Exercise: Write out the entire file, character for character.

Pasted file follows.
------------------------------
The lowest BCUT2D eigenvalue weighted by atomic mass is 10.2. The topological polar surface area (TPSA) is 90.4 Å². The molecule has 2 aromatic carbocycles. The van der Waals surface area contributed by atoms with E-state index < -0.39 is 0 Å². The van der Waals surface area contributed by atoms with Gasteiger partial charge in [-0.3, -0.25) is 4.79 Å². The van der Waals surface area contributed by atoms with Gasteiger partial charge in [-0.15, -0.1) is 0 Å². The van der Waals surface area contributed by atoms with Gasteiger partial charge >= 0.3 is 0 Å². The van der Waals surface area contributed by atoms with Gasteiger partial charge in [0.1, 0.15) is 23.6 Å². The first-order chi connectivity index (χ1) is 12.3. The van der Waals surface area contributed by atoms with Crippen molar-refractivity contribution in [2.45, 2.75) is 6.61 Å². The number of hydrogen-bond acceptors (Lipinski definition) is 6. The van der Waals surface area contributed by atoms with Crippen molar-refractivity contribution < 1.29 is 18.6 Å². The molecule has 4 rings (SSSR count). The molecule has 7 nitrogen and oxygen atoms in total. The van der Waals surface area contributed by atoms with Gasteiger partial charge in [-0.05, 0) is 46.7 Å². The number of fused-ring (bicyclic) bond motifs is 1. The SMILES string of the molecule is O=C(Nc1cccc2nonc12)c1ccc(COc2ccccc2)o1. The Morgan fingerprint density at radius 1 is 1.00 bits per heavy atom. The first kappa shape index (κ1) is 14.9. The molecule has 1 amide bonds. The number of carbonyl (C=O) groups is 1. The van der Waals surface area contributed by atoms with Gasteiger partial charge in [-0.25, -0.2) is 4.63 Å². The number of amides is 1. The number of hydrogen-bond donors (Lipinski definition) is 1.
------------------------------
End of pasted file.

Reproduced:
The lowest BCUT2D eigenvalue weighted by atomic mass is 10.2. The topological polar surface area (TPSA) is 90.4 Å². The molecule has 2 aromatic carbocycles. The van der Waals surface area contributed by atoms with E-state index < -0.39 is 0 Å². The van der Waals surface area contributed by atoms with Gasteiger partial charge in [-0.3, -0.25) is 4.79 Å². The van der Waals surface area contributed by atoms with Gasteiger partial charge in [-0.15, -0.1) is 0 Å². The van der Waals surface area contributed by atoms with Gasteiger partial charge >= 0.3 is 0 Å². The van der Waals surface area contributed by atoms with Gasteiger partial charge in [0.1, 0.15) is 23.6 Å². The first-order chi connectivity index (χ1) is 12.3. The van der Waals surface area contributed by atoms with Crippen molar-refractivity contribution in [2.45, 2.75) is 6.61 Å². The number of hydrogen-bond acceptors (Lipinski definition) is 6. The van der Waals surface area contributed by atoms with Crippen molar-refractivity contribution < 1.29 is 18.6 Å². The molecule has 4 rings (SSSR count). The molecule has 7 nitrogen and oxygen atoms in total. The van der Waals surface area contributed by atoms with Gasteiger partial charge in [-0.05, 0) is 46.7 Å². The number of fused-ring (bicyclic) bond motifs is 1. The SMILES string of the molecule is O=C(Nc1cccc2nonc12)c1ccc(COc2ccccc2)o1. The Morgan fingerprint density at radius 1 is 1.00 bits per heavy atom. The first kappa shape index (κ1) is 14.9. The molecule has 1 amide bonds. The number of carbonyl (C=O) groups is 1. The van der Waals surface area contributed by atoms with Gasteiger partial charge in [-0.25, -0.2) is 4.63 Å². The number of amides is 1. The number of hydrogen-bond donors (Lipinski definition) is 1.